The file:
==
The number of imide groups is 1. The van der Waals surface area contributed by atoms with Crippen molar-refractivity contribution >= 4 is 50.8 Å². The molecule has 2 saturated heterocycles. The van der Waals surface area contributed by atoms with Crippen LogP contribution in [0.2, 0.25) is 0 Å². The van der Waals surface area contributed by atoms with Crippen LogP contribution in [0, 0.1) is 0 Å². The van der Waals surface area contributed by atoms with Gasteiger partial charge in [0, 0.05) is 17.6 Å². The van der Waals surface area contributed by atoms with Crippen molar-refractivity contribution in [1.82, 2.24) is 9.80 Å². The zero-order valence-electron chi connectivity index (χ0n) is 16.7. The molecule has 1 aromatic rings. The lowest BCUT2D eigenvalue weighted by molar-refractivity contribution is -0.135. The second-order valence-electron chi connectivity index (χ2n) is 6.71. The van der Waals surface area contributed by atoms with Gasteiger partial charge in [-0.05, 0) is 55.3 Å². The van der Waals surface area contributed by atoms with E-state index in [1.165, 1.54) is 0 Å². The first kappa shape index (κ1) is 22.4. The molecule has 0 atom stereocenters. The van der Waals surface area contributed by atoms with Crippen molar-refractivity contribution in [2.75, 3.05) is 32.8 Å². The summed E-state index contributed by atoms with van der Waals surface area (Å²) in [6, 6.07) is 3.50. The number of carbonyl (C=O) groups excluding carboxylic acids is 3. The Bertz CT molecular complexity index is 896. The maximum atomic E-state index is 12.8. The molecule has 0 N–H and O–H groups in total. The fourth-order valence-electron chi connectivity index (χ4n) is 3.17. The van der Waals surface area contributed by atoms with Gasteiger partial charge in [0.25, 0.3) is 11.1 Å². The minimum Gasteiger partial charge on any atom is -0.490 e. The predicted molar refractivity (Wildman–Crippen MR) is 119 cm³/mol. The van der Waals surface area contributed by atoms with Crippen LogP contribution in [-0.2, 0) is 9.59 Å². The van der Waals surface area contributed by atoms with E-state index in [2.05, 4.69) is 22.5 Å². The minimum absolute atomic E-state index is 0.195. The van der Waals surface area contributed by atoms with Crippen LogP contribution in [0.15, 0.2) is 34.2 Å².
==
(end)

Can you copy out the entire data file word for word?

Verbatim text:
The number of imide groups is 1. The van der Waals surface area contributed by atoms with Crippen molar-refractivity contribution >= 4 is 50.8 Å². The molecule has 2 saturated heterocycles. The van der Waals surface area contributed by atoms with Crippen LogP contribution in [0.2, 0.25) is 0 Å². The van der Waals surface area contributed by atoms with Crippen LogP contribution in [0, 0.1) is 0 Å². The van der Waals surface area contributed by atoms with Gasteiger partial charge in [0, 0.05) is 17.6 Å². The van der Waals surface area contributed by atoms with Crippen molar-refractivity contribution in [1.82, 2.24) is 9.80 Å². The zero-order valence-electron chi connectivity index (χ0n) is 16.7. The molecule has 1 aromatic rings. The lowest BCUT2D eigenvalue weighted by molar-refractivity contribution is -0.135. The second-order valence-electron chi connectivity index (χ2n) is 6.71. The van der Waals surface area contributed by atoms with Gasteiger partial charge in [-0.05, 0) is 55.3 Å². The van der Waals surface area contributed by atoms with E-state index in [1.165, 1.54) is 0 Å². The first kappa shape index (κ1) is 22.4. The molecule has 0 atom stereocenters. The van der Waals surface area contributed by atoms with Crippen molar-refractivity contribution in [2.75, 3.05) is 32.8 Å². The summed E-state index contributed by atoms with van der Waals surface area (Å²) in [6, 6.07) is 3.50. The number of carbonyl (C=O) groups excluding carboxylic acids is 3. The Bertz CT molecular complexity index is 896. The maximum atomic E-state index is 12.8. The molecule has 0 N–H and O–H groups in total. The fourth-order valence-electron chi connectivity index (χ4n) is 3.17. The van der Waals surface area contributed by atoms with Gasteiger partial charge in [0.25, 0.3) is 11.1 Å². The minimum Gasteiger partial charge on any atom is -0.490 e. The predicted molar refractivity (Wildman–Crippen MR) is 119 cm³/mol. The van der Waals surface area contributed by atoms with Crippen LogP contribution in [-0.2, 0) is 9.59 Å². The van der Waals surface area contributed by atoms with E-state index in [2.05, 4.69) is 22.5 Å². The minimum absolute atomic E-state index is 0.195. The van der Waals surface area contributed by atoms with Crippen LogP contribution in [0.15, 0.2) is 34.2 Å².